Anna Meredith's Varmints
by Elena Badillo
It’s hard to imagine that an artist with a remarkably brilliant, decade long musical career has just had a full-length debut. But the timing in Anna Meredith’s Varmints is, at most, as unorthodox as its content and as its author.
After spending several years as a successful composer-in-residence for the BBC Scottish Symphony Orchestra, Meredith immersed herself into electronic music, eventually starting to experiment with it, blending it with her classical underpinnings. Of course, the intersection between classical and electronic music is not at all unexplored territory, but Meredith goes much further here, seeming to purposefully merge the “real” and the synthetic in ways that boost each other’s sonic power and taking that idea to its final consequence.
Varmints displays both extremely well crafted instrumentation, and an overwhelming creative freedom. Opening with the operatic “Nautilus”, Varmints takes you through playful crescendos in “Scrimshaw”, progressive synth rock in “R-Type”, hectic abstract polyphony in “Shill”, pure ambient sounds in “Honeyed Words”, and even an addictive Nirvana-esque chorus in “Taken” (probably the only hook in the album). And, yes, it makes a hell lot of sense. B PLUS
Ty Segall's Emotional Mugger
by Marshall Gu
His first proper studio album over a year—a wait that’s basically forever in this prolific artist’s language—trims the fat away from Manipulator and trades that album’s T. Rex-inspired tunes for something dirtier and something more experimental. As experimental as a straight-shooter guitar rock lover like Segall gets, anyway: “Californian Hills” jerks you through sudden changes of pacing; he smashes two different songs into one entity on “Emotional Mugger / Leopard Priestess”; “W.U.O.T.W.S.” is a sound collage by way of the Velvet Underground’s “The Murder Mystery” (interesting but ultimately annoying). I still think he’s a make-your-own playlist artist: I can get down to the noise-drenched choruses of “Squealer” but I find the verses anemic; the climax of the cover of the Equals’ “Diversion” feels mechanical despite drummer Charles Moothart’s best efforts (though the rest of the song is just fine: the Beatlesque “na-na-na” adding a melodic component to the noise propelled by Moothart’s hi-hat). The main two highlights are the strutting “Mandy Cream” and the bass-heavy closer “The Magazine,” with rapid-fire handclaps coming in during the choruses and a sustained falsetto melody recalling Yes’ “We Have Heaven.” B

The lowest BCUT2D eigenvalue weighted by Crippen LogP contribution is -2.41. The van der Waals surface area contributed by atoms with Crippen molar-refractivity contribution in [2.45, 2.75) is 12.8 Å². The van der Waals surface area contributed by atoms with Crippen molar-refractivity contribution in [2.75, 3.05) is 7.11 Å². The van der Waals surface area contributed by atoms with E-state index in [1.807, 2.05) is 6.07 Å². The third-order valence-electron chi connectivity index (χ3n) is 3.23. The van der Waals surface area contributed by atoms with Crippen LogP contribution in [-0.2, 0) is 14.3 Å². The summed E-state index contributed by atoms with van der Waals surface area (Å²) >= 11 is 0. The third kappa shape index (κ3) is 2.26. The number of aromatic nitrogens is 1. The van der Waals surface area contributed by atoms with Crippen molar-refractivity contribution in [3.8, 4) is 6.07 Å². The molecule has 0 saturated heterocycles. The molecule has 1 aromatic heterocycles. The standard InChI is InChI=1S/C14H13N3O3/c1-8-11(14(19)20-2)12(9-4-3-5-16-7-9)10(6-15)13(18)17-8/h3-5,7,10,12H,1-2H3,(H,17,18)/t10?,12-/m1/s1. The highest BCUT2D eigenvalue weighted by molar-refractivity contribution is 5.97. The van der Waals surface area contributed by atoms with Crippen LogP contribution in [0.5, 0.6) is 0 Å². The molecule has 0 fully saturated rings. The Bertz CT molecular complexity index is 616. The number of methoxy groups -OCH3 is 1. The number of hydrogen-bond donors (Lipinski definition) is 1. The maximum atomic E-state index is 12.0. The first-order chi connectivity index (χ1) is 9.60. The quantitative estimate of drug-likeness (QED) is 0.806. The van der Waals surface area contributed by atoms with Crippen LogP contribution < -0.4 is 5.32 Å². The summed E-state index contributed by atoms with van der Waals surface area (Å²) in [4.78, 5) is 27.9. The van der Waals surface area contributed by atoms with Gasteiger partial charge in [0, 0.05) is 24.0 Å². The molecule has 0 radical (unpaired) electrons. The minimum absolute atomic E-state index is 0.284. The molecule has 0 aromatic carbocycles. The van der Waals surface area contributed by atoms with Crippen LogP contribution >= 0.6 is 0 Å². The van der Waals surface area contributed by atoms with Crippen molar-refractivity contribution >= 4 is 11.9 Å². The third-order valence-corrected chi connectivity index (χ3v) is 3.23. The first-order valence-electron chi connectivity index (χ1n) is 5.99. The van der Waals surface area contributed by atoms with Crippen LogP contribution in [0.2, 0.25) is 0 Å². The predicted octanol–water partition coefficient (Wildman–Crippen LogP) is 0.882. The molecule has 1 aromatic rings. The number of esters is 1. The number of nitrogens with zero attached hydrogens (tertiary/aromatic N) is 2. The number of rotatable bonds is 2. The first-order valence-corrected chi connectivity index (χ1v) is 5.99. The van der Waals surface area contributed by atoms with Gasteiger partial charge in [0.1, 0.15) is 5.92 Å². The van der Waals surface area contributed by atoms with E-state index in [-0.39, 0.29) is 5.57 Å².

by Grant Rindner
You aren’t getting a ton of sonic diversity from song to song on Porches’ new record Pool, but there’s plenty to immerse yourself in on the best sad white person dance record of 2016. For his latest album, Aaron Maine, the man behind Porches, has embraced an electronic flair winds up meshing pretty well with his clear DIY roots, an impressive pivot for an artist with a decent amount of music under his belt already. Instead of being filled to the top with slacker guitar riffs, Pool stacks layers of synths into pleasing, if a bit repetitive, shapes. Maine isn’t a terrific singer, but his alto/falsetto crooning compliments the undeniably infectious production. Tracks like “Underwater,” “Glow,” and lead single “Be Apart” are especially noteworthy, built around strong hooks and memorable melodies. The record is a bit too downtempo to be ideal party music, but it’ll make a killer soundtrack for your walk home from the party. B
Suede's Night Thoughts
by Marshall Gu
Suede’s comeback so far circumvents the more embarrassing moments of their discography by aiming for their self-titled debut sans the tune or the orchestral drama of Dog Man Star without the darkness; taking absolutely zero chances in between because they’re smart lads who know their fans want to hear the old sounds a second time. See also: Mazzy Star; Boards of Canada; Guided by Voices; My Bloody Valentine. Truthfully, only the orchestrated late-night wandering of “When You Are Young” with its big bombastic drums does anything for me. The band certainly knew they had a solid sound there—they repeat it for a reprise and reference it again in the closer. Does anyone hear anything that resembles a distinct melody? I certainly don’t, not even in the two singles; most of the songs here scrape by with a loud guitar tone; “No Tomorrow” has a well-intended chug. On the other end of the spectrum, they soak “Pale Snow” with reverb and by the time “Learning To Be” finally gets started, it just ends and you realize you’ve listened to a 3-minute interlude. Add production issues that have marred the bulk of their discography to the lack of tune and we have something that never lifts off: everything sounds mixed at the same level, resulting in mush. Nostalgia’s easy; it’s also useless. C PLUS